DES MOINES, IOWA – Iowa’s seasonally adjusted unemployment rate remained at 2.4 percent in May. The state’s jobless rate was 2.6 percent one year ago. The U.S. unemployment rate held steady at 3.6 percent in May.

“I have run out of superlatives to describe our consistently low unemployment rate, but we continue to surpass all expectations. We have increased the number of Iowans in the workforce by 3,200 in May alone and by over 31,000 since last May,” said Director Beth Townsend, Iowa Workforce Development. “Employers continue to face the challenge of finding a skilled workforce and Iowa Workforce Development can help with that process. As Future Ready Iowa is fully implemented, our skilled workforce should grow consistently through training and education opportunities in high-demand fields across the state.”

The number of unemployed Iowans increased to 40,700 in May from 40,300 in April. The current estimate is 2,700 lower than the year ago level of 43,400.

The total number of working Iowans increased to 1,673,400 in May. This figure was 3,200 higher than April and 31,500 higher than one year ago.

Seasonally Adjusted Nonfarm Employment

In May, Iowa businesses added 1,100 jobs to their payrolls. This is the second consecutive monthly gain for the state following a weak first quarter that saw declines in several sectors. Advancements this month were relatively small and were led by private service industries (+1,100), although goods-producing sectors advanced slightly as well (+500). Government decreased (-500) with small losses in local government. Overall, government continues to trail last year’s mark and is down 1,200 jobs versus last May while the state remains up 6,300 jobs.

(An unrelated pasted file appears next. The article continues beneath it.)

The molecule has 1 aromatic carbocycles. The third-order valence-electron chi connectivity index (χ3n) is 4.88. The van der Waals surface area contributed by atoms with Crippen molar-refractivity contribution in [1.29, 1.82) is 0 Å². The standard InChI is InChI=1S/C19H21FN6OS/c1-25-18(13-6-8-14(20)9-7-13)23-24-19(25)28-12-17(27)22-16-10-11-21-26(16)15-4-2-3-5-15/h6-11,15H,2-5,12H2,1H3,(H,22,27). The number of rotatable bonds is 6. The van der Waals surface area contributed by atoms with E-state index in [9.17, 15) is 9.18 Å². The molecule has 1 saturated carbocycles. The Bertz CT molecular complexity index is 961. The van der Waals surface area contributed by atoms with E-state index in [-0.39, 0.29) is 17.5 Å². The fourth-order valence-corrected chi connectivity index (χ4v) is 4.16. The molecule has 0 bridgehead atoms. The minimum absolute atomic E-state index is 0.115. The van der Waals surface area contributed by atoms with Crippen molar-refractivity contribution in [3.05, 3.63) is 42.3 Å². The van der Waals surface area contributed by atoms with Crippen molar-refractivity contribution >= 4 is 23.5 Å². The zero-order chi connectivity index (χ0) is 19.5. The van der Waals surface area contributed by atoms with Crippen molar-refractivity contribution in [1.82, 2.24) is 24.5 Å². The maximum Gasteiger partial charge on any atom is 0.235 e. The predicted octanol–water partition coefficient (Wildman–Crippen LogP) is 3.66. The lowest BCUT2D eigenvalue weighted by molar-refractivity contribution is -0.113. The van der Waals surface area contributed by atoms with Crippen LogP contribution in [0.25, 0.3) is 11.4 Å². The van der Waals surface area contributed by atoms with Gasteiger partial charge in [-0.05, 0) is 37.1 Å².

Monthly job gains in May were relatively light and led by financial activities (+700). This sector had previously pared jobs in the last two months and has shown little overall trend over the past twelve months resulting in just 200 jobs added since last May. Education services added 600 jobs. This was the first increase since a slight gain of 100 jobs in February. Construction also advanced by 600 jobs in May and follows a larger-than-expected seasonal gain in April. Much of the construction increase stemmed from heavy and civil engineering construction projects beginning this spring. All other gains this month were fairly small and included professional and business services (+500) and other services (+400). Losses this month were led by trade, transportation, and utilities (-700) and were rooted within the retail sector (-1,000). Food and beverage stores contracted this month and have shown signs of steadily paring down staffing levels over the past four months. Other decreases this month included information (-300), manufacturing (-200), and leisure and hospitality (-100).